Nordica Dobermann Spitfire RB ReviewNovember 14, 2018
- Unbelievably stable
- Holds an edge at any speed
- Great balance between energy and stability
- Shuts hard snow chatter right up
- Quickness of a slalom ski with GS grip
- Experts only
- Needs to be driven to perform
- Sluggish at slower speeds
- More damp than pop
The Nordica Dobermann Spitfire RB is the most race ready ski that we tested in the Carving category. Which is saying a lot, since all of these skis are built for superior edge hold and stability on hard snow. It’s built with a wood core and two sheets of Titanal for dampening and vibration absorption, like most of the other skis in this class, but it also include Nordica’s Recoil Power Plate, for even more power at higher speeds.
This, along with a carbon bridge, provides excellent handling and increased confidence, even at the highest speeds. The addition of an oversized slalom tip and GS waist (something Nordica has been using in their consumer-friendly carving skis for years) does make it easier to initiate a turn quickly and really crank down on each turn through each arc. But that doesn’t mean this is a ski that any intermediate could really handle. The Spitfire is built to go fast and hard, on groomed, boilerplate, and even Eastern blue ice, and will frustrate—or flat out scare—anyone who doesn’t have the ability to drive this ski. Buy these boards if you like to treat every run like your own personal racecourse, ride them hard, and you will reap the rewards.
The Nordica Dobermann Spitfire RB earned a couple of 10s (out of a possible 10) in the Overall classification from testers with an East Coast racing background, but saw more 8s, and even a couple of 6s, due to the ski’s need to be constantly driven—and driven hard! As noted in the overall review, this is basically a street legal race ski built to thrill skiers who are still bashing gates in their local beer league, or dropping hard arcs underneath the chair.
Despite the Spitfire’s penchant for hitting hair-raising speeds at the drop of an edge, the oversized slalom tip did help the ski earn decent scores in the Responsiveness classification. “It’s a versatile turner,” one tester wrote, “that is easy to guide from edge to edge with good response from the ski.” The ski did record a couple of 10s in this classification (once again, from highly proficient hard snow technicians who love the Carving category) as well as couple of 8s, and some 6s from skiers who felt the relative responsiveness of the ski only became apparent when you kicked it into a very high speed.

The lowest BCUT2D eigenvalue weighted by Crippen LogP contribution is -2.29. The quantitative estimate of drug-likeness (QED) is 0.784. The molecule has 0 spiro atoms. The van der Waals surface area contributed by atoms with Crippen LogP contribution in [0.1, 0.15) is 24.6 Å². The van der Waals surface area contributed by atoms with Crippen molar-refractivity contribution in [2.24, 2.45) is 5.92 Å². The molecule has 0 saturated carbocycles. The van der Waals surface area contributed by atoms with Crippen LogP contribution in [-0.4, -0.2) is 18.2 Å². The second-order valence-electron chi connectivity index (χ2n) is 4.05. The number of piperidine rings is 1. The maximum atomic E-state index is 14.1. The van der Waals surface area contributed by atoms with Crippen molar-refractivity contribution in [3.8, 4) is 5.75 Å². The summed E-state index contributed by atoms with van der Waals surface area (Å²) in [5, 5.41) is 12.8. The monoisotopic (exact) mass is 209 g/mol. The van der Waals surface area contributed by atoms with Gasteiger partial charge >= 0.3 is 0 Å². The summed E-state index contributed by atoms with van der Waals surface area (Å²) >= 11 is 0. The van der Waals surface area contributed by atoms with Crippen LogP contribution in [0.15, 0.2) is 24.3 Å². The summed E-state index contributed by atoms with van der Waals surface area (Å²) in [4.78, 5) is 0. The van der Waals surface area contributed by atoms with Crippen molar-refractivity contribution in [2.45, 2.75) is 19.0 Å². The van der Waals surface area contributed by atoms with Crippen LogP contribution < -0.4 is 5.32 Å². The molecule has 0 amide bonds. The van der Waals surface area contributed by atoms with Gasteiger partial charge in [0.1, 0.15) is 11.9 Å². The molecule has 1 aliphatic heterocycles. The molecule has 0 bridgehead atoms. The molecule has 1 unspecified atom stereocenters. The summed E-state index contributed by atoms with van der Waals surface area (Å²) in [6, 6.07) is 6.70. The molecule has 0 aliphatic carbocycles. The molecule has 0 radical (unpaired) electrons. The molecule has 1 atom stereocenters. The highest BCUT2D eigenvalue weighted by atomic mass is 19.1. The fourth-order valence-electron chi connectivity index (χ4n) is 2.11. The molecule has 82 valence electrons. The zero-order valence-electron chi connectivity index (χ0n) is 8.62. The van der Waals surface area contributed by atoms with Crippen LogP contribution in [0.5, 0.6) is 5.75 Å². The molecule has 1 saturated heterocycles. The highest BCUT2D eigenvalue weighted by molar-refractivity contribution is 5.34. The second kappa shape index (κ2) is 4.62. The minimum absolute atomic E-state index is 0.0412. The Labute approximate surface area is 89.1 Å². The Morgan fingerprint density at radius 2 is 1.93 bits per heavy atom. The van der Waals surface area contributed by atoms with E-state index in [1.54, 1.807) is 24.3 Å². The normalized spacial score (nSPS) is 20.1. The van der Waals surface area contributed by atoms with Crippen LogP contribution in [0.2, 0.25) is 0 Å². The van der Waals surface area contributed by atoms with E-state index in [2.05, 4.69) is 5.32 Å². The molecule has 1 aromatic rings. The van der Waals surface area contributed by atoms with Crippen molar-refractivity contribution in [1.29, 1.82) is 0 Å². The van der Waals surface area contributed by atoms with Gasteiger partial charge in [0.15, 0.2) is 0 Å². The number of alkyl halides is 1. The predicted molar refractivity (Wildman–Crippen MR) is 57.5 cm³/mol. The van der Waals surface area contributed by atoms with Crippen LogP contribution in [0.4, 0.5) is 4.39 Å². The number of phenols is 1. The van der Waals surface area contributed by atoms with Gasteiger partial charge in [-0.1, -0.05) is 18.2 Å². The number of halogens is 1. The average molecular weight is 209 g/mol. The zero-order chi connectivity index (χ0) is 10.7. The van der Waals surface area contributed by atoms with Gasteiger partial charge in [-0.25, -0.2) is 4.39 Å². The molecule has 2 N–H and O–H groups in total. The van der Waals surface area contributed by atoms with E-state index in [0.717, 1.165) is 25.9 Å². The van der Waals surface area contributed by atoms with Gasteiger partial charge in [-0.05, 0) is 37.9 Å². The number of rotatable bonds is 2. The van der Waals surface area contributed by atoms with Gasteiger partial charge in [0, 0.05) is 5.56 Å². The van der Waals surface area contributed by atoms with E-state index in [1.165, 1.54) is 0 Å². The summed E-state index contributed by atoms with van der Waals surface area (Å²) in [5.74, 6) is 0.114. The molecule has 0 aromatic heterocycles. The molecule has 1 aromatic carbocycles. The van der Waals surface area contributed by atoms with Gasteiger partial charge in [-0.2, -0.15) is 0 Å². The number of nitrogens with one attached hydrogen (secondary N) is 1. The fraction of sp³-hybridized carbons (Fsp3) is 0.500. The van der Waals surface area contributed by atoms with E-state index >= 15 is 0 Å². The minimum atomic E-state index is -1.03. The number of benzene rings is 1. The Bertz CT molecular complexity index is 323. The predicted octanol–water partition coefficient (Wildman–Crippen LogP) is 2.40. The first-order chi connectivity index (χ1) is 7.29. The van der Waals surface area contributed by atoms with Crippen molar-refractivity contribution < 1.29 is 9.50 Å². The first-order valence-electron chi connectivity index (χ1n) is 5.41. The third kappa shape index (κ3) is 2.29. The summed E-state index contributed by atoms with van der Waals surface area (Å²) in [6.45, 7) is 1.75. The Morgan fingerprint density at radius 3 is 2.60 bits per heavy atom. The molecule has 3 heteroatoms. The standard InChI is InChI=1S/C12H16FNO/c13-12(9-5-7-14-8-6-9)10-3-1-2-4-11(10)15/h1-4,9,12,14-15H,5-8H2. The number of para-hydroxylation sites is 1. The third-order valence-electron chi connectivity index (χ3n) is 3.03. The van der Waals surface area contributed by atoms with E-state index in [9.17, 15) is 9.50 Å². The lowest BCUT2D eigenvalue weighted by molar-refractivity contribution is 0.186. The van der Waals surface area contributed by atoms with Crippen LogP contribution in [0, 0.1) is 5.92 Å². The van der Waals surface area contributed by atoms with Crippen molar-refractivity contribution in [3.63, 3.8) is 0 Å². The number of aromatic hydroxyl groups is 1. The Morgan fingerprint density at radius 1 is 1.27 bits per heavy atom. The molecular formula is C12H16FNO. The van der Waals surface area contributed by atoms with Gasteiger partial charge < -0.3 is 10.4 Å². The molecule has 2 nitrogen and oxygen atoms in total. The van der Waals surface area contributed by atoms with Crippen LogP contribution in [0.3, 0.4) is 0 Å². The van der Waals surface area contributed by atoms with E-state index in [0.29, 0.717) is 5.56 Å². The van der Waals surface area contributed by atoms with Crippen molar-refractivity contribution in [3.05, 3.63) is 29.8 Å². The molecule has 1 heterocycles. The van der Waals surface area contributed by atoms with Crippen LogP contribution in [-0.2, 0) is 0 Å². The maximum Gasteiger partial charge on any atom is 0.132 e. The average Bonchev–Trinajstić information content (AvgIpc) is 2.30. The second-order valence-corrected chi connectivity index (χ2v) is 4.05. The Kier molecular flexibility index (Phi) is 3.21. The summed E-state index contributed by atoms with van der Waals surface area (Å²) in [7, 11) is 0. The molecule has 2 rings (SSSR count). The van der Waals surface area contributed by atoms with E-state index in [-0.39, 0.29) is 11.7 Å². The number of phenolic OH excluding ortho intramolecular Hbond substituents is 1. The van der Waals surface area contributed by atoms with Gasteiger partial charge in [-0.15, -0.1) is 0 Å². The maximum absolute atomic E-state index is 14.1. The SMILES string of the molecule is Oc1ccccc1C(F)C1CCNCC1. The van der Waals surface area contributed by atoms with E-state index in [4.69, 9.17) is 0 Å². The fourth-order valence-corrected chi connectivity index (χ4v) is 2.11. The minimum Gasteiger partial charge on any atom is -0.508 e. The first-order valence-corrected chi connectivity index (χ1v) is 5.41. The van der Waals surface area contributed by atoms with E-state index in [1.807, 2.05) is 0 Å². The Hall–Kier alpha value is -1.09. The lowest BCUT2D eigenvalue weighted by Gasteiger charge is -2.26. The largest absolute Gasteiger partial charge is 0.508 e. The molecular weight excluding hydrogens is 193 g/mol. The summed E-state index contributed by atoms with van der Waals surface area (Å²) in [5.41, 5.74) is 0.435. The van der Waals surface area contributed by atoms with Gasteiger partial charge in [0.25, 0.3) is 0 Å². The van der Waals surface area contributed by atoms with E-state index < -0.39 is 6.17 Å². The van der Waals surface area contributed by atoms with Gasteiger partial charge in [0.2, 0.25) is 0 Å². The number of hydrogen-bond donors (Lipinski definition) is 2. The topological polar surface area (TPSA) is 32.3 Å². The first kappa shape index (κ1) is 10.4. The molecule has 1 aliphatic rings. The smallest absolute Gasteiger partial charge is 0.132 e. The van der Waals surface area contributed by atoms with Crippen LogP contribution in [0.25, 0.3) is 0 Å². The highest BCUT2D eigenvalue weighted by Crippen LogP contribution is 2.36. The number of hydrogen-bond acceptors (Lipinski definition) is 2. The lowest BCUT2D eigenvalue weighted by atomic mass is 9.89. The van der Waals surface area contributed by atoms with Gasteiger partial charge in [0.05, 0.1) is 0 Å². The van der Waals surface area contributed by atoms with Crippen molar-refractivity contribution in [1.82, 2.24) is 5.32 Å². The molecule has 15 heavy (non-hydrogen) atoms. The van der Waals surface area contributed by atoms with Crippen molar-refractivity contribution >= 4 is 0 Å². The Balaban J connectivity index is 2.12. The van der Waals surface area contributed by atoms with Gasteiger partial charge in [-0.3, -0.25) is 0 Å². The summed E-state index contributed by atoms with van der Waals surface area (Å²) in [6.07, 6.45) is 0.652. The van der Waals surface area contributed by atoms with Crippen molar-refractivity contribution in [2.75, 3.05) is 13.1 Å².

Surprisingly, despite the ski’s bomber performance at the aforementioned rocket ship speeds, the Spitfire got somewhat middling scores in the Stability classification, ranging from a couple 10s in the high end, several 8s, as well as one 7 and one 6. That’s primarily because the ski can feel a little bit hooky and overtly stiff when it isn’t being driven at or above the groomer speed limit. This is a ski that flourishes—and feels rock solid underfoot—when you’re really moving, but gets clunky when you aren’t. If you like to slow down and take it easy once in awhile, check out the Elan Black Edition, or the Rossignol Hero Elite Plus.
Top scores from 10s to 9s—including one 6 at the low end—for the Spitfire in the Edge-hold classification. The two layers of metal and the plate provide serious power for gripping and ripping on this ski. The more you drive it, especially on hard snow conditions, the better it performs.
Same for the Carving Pleasure classification, in which arcing deep, precise turns on the Spitfire is an absolute pleasure. If you have a race on hard snow, under the lights, on a cold winter night, your first choice should be this ski.
Turn Shape Variability
The combination of an oversized tip and a GS sidecut do lend to better Turn Shape Variability for the Spitfire according to most of our testers, who gave the ski 10s or 9s at the high end. As mentioned in the Stability classification, however, that’s only if you are really driving the ski at higher speeds. Other testers gave the ski 8s, 6s, and even one 4 in this classification, because of its lack of versatility at lower speeds.
Peter Kray- Publisher
Peter Kray is a co-founder of the Gear Institute, and a longtime specialist in the testing of skis, snowboards and outdoor equipment.